So for example, in Chapter 5 Ana uses this metaphor of goodness as music and evil as a discordant opposite of music. It’s easy enough to tie this into the book’s use of “singers” who sing the Names of God vs. UNSONG the United Nations Subcommittee On Names of God who try to stop them. But then the connections multiply. The title page quotes Leonard Cohen’s Hallelujah, which does have a verse on Names of God - but which also refers to God as “Lord of Song”. The interlude references Peter Singer as the in-world archetype of good. Its morally ambiguous main character has the last name “Teller”, which seems clearly juxtaposed to Singer as if it’s someone who is working at something similar but missing the beauty and finesse - but then the book says that it derives from Edward Teller, who invented the H-bomb and almost caused the apocalypse. But then maybe that’s also a smokescreen and he’s just called “Teller” because he’s the narrator of the story. But then the book also talks about how he works as a literal (bank) teller at Cash For Gold and how this is a metaphor for kabbalah because he’s “freely interchanging symbols with material reality”. And also, a smith is someone who forges things and “tellus” as in “tellurium” is Latin for “Earth”, so Smith-Teller is someone who remakes the world. (There are other things in this space too, but I won’t spoil them.)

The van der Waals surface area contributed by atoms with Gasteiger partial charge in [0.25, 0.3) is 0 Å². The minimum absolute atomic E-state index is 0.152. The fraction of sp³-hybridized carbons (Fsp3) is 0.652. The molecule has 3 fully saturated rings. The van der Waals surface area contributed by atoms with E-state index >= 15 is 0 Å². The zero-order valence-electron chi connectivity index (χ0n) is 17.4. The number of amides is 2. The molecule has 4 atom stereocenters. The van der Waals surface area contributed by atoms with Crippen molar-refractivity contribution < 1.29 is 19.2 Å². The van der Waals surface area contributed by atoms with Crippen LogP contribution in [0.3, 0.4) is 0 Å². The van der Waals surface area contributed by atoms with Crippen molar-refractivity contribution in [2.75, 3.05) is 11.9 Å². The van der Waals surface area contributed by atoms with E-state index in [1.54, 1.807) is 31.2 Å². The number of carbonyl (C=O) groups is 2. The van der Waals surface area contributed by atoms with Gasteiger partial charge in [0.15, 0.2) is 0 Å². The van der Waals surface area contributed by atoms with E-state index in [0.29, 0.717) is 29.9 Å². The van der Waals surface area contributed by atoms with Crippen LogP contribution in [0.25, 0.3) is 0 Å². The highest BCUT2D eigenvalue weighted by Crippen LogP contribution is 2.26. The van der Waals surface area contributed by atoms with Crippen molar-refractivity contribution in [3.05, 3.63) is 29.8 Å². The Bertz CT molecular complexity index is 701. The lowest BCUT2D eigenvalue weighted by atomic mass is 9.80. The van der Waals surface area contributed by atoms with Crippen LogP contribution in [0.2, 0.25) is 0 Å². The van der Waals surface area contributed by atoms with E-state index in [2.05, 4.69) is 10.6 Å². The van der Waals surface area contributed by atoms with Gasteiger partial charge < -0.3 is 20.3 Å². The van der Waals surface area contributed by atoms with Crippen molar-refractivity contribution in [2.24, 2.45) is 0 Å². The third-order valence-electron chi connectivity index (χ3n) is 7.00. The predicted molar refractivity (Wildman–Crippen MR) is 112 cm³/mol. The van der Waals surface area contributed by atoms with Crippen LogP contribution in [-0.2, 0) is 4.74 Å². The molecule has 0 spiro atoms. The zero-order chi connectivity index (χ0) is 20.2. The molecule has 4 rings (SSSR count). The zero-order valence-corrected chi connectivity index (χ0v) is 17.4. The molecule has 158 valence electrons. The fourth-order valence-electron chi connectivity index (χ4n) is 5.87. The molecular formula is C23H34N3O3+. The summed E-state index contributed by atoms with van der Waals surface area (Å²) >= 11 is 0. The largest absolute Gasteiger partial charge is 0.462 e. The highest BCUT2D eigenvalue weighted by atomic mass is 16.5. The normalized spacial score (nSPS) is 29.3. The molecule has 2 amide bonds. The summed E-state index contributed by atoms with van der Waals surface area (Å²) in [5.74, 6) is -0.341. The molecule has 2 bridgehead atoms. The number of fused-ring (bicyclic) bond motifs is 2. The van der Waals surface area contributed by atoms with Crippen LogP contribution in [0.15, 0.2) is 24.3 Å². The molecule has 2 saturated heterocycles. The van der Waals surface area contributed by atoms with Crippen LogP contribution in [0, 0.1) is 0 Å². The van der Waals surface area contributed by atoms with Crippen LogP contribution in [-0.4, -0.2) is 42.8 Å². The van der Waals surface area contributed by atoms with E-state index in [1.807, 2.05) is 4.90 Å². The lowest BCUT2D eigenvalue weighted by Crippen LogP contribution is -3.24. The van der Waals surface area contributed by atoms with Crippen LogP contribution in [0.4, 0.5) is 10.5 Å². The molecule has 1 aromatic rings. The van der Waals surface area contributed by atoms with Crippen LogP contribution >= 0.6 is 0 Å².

And at some point you realize I can’t possibly have intended all of these meanings, because most of this stuff is in reality and not in the book at all and I don’t have enough degrees of freedom to make it work. I can control the name of the in-book organization UNSONG (although even there, “United Nations Subcommittee On Names of God” is by far the most logical thing to call the thing that it is, so can that really be counted as authorial meddling?), but I can’t control Peter Singer’s name, or Edward Teller’s name, or what a bank teller is, and some of these things have to be coincidences, and then you either go full skeptic and start questioning whether your pattern-matching ability even works at all, or full kabbalist and assume all patterns are significant, even the ones in the real world which don’t make sense in a rational framework.
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Reading Progress

December 28, 2015 – Started Reading
May 11, 2017 – Shelved
May 17, 2017 – Started Reading
May 17, 2017 – Finished Reading
May 19, 2017 – Finished Reading